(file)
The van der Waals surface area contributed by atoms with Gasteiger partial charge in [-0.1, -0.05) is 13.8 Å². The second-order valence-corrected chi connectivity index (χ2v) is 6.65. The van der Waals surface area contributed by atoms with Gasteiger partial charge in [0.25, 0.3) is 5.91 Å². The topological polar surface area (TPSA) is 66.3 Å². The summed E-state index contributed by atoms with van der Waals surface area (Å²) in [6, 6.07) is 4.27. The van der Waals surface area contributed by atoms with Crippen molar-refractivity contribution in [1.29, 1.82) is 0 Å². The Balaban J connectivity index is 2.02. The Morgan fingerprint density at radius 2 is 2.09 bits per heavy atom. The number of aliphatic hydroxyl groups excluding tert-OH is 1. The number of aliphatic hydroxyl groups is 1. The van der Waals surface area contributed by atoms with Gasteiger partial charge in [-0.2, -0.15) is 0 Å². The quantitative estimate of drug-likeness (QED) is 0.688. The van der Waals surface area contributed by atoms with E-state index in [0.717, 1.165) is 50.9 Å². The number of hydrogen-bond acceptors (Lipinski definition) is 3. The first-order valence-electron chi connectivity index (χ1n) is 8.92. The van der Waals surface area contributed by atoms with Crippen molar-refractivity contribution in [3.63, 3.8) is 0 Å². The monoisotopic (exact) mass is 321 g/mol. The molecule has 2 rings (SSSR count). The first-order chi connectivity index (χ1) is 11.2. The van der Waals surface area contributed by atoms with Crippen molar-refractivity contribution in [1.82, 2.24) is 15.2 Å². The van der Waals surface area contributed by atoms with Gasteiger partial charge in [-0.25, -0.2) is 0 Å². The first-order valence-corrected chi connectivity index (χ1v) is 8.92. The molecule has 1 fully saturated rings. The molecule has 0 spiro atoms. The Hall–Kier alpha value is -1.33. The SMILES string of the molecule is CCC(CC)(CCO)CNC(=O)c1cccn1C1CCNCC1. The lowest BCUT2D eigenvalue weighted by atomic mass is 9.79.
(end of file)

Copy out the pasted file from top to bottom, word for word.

The van der Waals surface area contributed by atoms with Gasteiger partial charge in [-0.1, -0.05) is 13.8 Å². The second-order valence-corrected chi connectivity index (χ2v) is 6.65. The van der Waals surface area contributed by atoms with Gasteiger partial charge in [0.25, 0.3) is 5.91 Å². The topological polar surface area (TPSA) is 66.3 Å². The summed E-state index contributed by atoms with van der Waals surface area (Å²) in [6, 6.07) is 4.27. The van der Waals surface area contributed by atoms with Crippen molar-refractivity contribution in [1.29, 1.82) is 0 Å². The Balaban J connectivity index is 2.02. The Morgan fingerprint density at radius 2 is 2.09 bits per heavy atom. The number of aliphatic hydroxyl groups excluding tert-OH is 1. The number of aliphatic hydroxyl groups is 1. The van der Waals surface area contributed by atoms with Gasteiger partial charge in [-0.2, -0.15) is 0 Å². The quantitative estimate of drug-likeness (QED) is 0.688. The van der Waals surface area contributed by atoms with E-state index in [0.717, 1.165) is 50.9 Å². The number of hydrogen-bond acceptors (Lipinski definition) is 3. The first-order valence-electron chi connectivity index (χ1n) is 8.92. The van der Waals surface area contributed by atoms with Crippen molar-refractivity contribution in [3.63, 3.8) is 0 Å². The monoisotopic (exact) mass is 321 g/mol. The molecule has 2 rings (SSSR count). The first-order chi connectivity index (χ1) is 11.2. The van der Waals surface area contributed by atoms with Crippen molar-refractivity contribution in [1.82, 2.24) is 15.2 Å². The van der Waals surface area contributed by atoms with Gasteiger partial charge in [-0.25, -0.2) is 0 Å². The first-order valence-corrected chi connectivity index (χ1v) is 8.92. The molecule has 1 fully saturated rings. The molecule has 0 spiro atoms. The Hall–Kier alpha value is -1.33. The SMILES string of the molecule is CCC(CC)(CCO)CNC(=O)c1cccn1C1CCNCC1. The lowest BCUT2D eigenvalue weighted by atomic mass is 9.79.